Office 365: How to migrate or integrate enterprise data to the cloud?

A data-integration strategy needs to be within the foundation of every cloud computing plan. This integration needs to be innate to the architecture; it  can’t be something you’re reminded of at the rollout meeting😉

But migration and especially integration of external data to the Office 365 cloud is difficult using out-of-the-box features. No Business Connectivity Services are provided. And if it will be provided, in most cases it would not connect to remote corporate data sources for security reasons.

3rd party tools could help in this case. The Cloud Connector for Microsoft SharePoint 2010 and Office 365 takes local line-of-business data to the Office 365 cloud-based or any other hosted SharePoint. Content hosted in almost any corporate data source, e.g. databases, files, ERP/CRM/ECMS or other legacy platforms and on-premise applications like Exchange, Active Directory or even SharePoint itself is replicated to native SharePoint lists into the cloud via secure web services. All features of native SharePoint lists are completely available for the external data.

While the SharePoint Business Data Catalog (BDC), the SharePoint Business Data Connectivity Services (BCS) or the SQL Server Integration Services (SSIS) out-of-the-box are not made for cloud-based scenarios, the SharePoint Cloud Connector was especially developed to solve the specific challenges of disconnected systems in the cloud without any direct access to corporate business data and very restricted feature customization capabilities.

Databases and files can easily connected to Office 365

SharePoint Cloud-Connector for Office 365 - Architecture

How does it work? Easy…

  • No programming or tools required. Setup in a few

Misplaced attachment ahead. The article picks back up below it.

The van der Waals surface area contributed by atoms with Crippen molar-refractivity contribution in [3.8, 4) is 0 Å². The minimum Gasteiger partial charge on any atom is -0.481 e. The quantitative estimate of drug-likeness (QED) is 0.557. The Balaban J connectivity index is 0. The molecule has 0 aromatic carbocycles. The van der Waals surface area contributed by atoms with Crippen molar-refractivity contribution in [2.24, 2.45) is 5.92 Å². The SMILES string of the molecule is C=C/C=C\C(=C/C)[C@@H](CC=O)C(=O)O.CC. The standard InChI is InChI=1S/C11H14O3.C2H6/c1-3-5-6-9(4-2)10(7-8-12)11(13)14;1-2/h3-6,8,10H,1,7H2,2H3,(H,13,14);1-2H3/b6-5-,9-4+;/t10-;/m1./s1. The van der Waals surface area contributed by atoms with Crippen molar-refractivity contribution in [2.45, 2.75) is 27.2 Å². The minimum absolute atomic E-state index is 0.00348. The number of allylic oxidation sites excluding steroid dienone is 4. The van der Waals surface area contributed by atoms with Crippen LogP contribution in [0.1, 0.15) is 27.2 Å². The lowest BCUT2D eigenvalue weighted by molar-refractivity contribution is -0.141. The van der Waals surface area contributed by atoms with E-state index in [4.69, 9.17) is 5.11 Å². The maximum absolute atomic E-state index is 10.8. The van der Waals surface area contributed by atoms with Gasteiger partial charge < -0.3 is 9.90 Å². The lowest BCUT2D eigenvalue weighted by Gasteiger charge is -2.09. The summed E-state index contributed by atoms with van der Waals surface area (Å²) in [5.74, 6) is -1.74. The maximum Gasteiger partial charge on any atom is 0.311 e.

minutes
    guided by a wizard.
  • No installation or customizing in the SharePoint Office 365 cloud
    required.
  • Compatible to all SharePoint offerings, including on-premise, sandboxed,
    e.g. Microsoft SharePoint Online / Microsoft Office 365.
  • 100% Microsoft SharePoint 2010 compatible – Uses new CSOM API model for the cloud.
  • Secure data connection and transfer: Connection via Web
    Services (SSL). Disconnected systems: A connection is only required for data
    exchange – not for list usage. No direct access to external company data
    required (“push” – no “pull” strategy). The application runs where your
    data resides today – on any server or client inside your corporate network.
  • Virtually any data sources supported: ODBC, OLEDB,
    .NET-based providers, Files (Excel, XML, CSV), SQL databases like Oracle, MySQL, IBM DB2, IBM AS/400, IBM Informix, Notes, SharePoint😉, Exchange, Active Directory, Navision, SAP and many more. More complex data sources, e.g. web services, custom COM or .NET objects, can be connected using Enterprise Enabler or other 3rd party tools.
  • Start workflows in the cloud – on external data change: All
    features of native SharePoint lists are supported, e.g. RSS, change
    notifications per email or workflows on external data change.
  • Additional “SharePoint-only” columns can be created, e.g.
    for ranking, rating, comments or file attachments.
  • Data aggregation: Multiple connections can rollup several
    different data sources to one list.
  • High performance: Can manage large databases and lists.
  • Very costeffective solution – easy to setup and maintain.
  • The connector is based on another very successful Add-on, the Business Data List Connector für SharePoint (BDLC).

Just try it out. My personal fav is the SharePoint to SharePoint connection, e.g. for content deployment or aggregation. The Shareware is FREE, a Professional version available for download after registration:

http://www.layer2.de/en/products/Pages/Cloud-Connector-for-SharePoint-2010-Office365.aspx

This entry was posted in Office 365, SharePoint, SharePoint 2010. Bookmark the permalink.

One Response to Office 365: How to migrate or integrate enterprise data to the cloud?

  1. There is a video available for showcase the connector at YouTube:

    Thanks, SharePointFrank

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